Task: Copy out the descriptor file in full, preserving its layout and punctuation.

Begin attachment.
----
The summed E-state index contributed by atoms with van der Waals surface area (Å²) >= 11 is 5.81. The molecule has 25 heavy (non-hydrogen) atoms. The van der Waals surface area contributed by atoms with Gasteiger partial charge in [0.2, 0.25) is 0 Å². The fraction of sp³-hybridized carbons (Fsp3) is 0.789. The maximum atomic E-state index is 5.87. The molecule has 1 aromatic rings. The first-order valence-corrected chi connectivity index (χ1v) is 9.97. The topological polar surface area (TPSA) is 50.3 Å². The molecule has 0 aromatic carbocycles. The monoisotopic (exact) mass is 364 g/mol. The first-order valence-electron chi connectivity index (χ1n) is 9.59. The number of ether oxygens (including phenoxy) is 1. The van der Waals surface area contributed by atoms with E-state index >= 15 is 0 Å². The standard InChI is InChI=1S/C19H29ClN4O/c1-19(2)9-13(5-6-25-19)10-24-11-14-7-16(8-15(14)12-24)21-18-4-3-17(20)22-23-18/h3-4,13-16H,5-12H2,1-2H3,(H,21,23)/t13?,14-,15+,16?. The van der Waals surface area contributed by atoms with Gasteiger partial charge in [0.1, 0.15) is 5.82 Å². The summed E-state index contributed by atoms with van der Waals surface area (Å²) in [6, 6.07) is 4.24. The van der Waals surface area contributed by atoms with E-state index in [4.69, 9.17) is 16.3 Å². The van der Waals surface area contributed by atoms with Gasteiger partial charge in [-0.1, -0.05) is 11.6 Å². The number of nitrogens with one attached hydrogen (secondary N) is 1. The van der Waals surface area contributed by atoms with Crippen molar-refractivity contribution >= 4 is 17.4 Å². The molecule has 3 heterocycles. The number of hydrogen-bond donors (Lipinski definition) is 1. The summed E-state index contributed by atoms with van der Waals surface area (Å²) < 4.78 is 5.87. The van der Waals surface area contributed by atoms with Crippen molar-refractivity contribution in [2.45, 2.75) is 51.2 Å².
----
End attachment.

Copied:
The summed E-state index contributed by atoms with van der Waals surface area (Å²) >= 11 is 5.81. The molecule has 25 heavy (non-hydrogen) atoms. The van der Waals surface area contributed by atoms with Gasteiger partial charge in [0.2, 0.25) is 0 Å². The fraction of sp³-hybridized carbons (Fsp3) is 0.789. The maximum atomic E-state index is 5.87. The molecule has 1 aromatic rings. The first-order valence-corrected chi connectivity index (χ1v) is 9.97. The topological polar surface area (TPSA) is 50.3 Å². The molecule has 0 aromatic carbocycles. The monoisotopic (exact) mass is 364 g/mol. The first-order valence-electron chi connectivity index (χ1n) is 9.59. The number of ether oxygens (including phenoxy) is 1. The van der Waals surface area contributed by atoms with E-state index >= 15 is 0 Å². The standard InChI is InChI=1S/C19H29ClN4O/c1-19(2)9-13(5-6-25-19)10-24-11-14-7-16(8-15(14)12-24)21-18-4-3-17(20)22-23-18/h3-4,13-16H,5-12H2,1-2H3,(H,21,23)/t13?,14-,15+,16?. The van der Waals surface area contributed by atoms with Gasteiger partial charge in [0.1, 0.15) is 5.82 Å². The summed E-state index contributed by atoms with van der Waals surface area (Å²) in [6, 6.07) is 4.24. The van der Waals surface area contributed by atoms with E-state index in [4.69, 9.17) is 16.3 Å². The van der Waals surface area contributed by atoms with Gasteiger partial charge in [-0.1, -0.05) is 11.6 Å². The number of nitrogens with one attached hydrogen (secondary N) is 1. The van der Waals surface area contributed by atoms with Crippen molar-refractivity contribution >= 4 is 17.4 Å². The molecule has 3 heterocycles. The number of hydrogen-bond donors (Lipinski definition) is 1. The summed E-state index contributed by atoms with van der Waals surface area (Å²) < 4.78 is 5.87. The van der Waals surface area contributed by atoms with Crippen molar-refractivity contribution in [2.45, 2.75) is 51.2 Å².